The Sheela Na Gig?
Suggested sheela figure (Photograph by Keith Jones)

Location; ///create.preoccupied.harder


St Mary Redcliffe, Bristol is located near Bristol Temples Mead Railway Station. The church which dates from 1115, was named from the red cliffs located below the church. During a visit in 1574 Queen Elizabeth I claimed St Mary’s Redcliffe to be : ‘the goodliest, fairest and most famous parish church in England’ St Mary Redcliffe, is a very rich church by any standard. It contains a wealth of stone carvings with several animals, a mermaid, a maze, about forty Green Men, a ‘Man at Stool’, a number of exhibitionists, and the Sheela na Gig.

Cave (1948) in his book ‘Roof Bosses in Medieval Churches’ puts the Sheela above the wall plate, and in the nave. Unfortunately Cave gives no description of the Sheela, and as a result an extensive search of all the 1200 roof bosses produced five candidates. The kneeing figure, and a naked male and female, an anus shower, and another exhibitionist all can be illuminated.

The most likely candidate for the Sheela is located in the next bay to the west from the transept crossing. Face the high north window, locate the roof boss at the apex of the window. Follow the rib, left to the next roof boss, from here follow the next rib right to the next boss which is the Sheela. Martin Lee describes it in his ‘The Boss Walk: A short guide to Roof Bosses of St Mary Redcliffe,’ as ‘Naked man with furrowed brow’. The figure is found with a foliage background, one leg at least wrapped around her neck, and arm, with one hand touching her face, while the other comes to rest at the genital area. It appears as if three fingers are buried into the vagina, while her index finger comes to rest near the anus. Although a very natural looking carving, the figure is bald, thin, and the furrowed brow may represent ageing, C. J. P. Cave seemed very unorthodox with the definition of Sheela na Gigs, accepting South Tawton, and the Wells pair as Sheelas.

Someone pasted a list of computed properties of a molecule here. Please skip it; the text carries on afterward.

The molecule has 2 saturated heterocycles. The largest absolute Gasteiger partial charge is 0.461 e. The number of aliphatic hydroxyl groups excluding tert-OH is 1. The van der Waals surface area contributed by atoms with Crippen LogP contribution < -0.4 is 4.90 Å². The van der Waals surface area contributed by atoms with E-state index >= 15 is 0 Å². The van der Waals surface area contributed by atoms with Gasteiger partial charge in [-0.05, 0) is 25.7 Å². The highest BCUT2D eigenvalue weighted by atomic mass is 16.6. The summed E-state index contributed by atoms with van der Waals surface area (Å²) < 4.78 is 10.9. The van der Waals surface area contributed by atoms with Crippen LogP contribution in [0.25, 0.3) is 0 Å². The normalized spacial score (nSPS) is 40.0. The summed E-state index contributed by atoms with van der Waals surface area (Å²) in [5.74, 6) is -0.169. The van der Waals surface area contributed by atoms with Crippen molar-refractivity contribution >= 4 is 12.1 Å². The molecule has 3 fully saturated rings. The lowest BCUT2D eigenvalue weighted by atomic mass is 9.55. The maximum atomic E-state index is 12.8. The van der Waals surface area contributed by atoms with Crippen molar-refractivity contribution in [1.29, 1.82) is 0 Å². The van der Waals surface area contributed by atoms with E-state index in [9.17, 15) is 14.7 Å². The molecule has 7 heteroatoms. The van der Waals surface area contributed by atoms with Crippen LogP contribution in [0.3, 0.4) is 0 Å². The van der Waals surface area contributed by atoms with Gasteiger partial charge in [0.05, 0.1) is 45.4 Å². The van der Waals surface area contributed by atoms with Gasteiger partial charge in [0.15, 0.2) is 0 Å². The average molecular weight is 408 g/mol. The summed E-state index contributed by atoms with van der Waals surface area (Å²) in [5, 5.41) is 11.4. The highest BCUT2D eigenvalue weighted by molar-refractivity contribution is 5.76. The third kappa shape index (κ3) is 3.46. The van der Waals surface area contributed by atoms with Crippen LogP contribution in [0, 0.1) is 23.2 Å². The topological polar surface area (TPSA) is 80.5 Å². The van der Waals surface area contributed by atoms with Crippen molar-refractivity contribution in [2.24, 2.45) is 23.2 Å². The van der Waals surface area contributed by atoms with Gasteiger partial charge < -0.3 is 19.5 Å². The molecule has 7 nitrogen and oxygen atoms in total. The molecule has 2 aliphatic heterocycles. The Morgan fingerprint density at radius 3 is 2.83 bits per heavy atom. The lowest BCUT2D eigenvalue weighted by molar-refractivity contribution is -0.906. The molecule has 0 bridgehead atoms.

Another boss of interest an anus shower is located opposite the Sheela. This figure is wearing a rather elaborate head gear consistent medieval period, also what appears to be a chemise tucked up above the buttocks with puff sleeves. The body is held in a curve with buttocks exposed. There is a hole consistent with an anus, and a vulva or scrotal sac which sags forward.

Keith Jones

Is this a Sheela?

After much searching Keith came up with the figure above which seems to best fit Cave’s criteria. As we know from the Wells figures, Cave’s interpretation of sheela na gig figures is idiosyncratic to say the least. It seems that Keith has found the best candidate for this elusive figure but as with Cave’s other find’s it’s dubious to say the least.

John Harding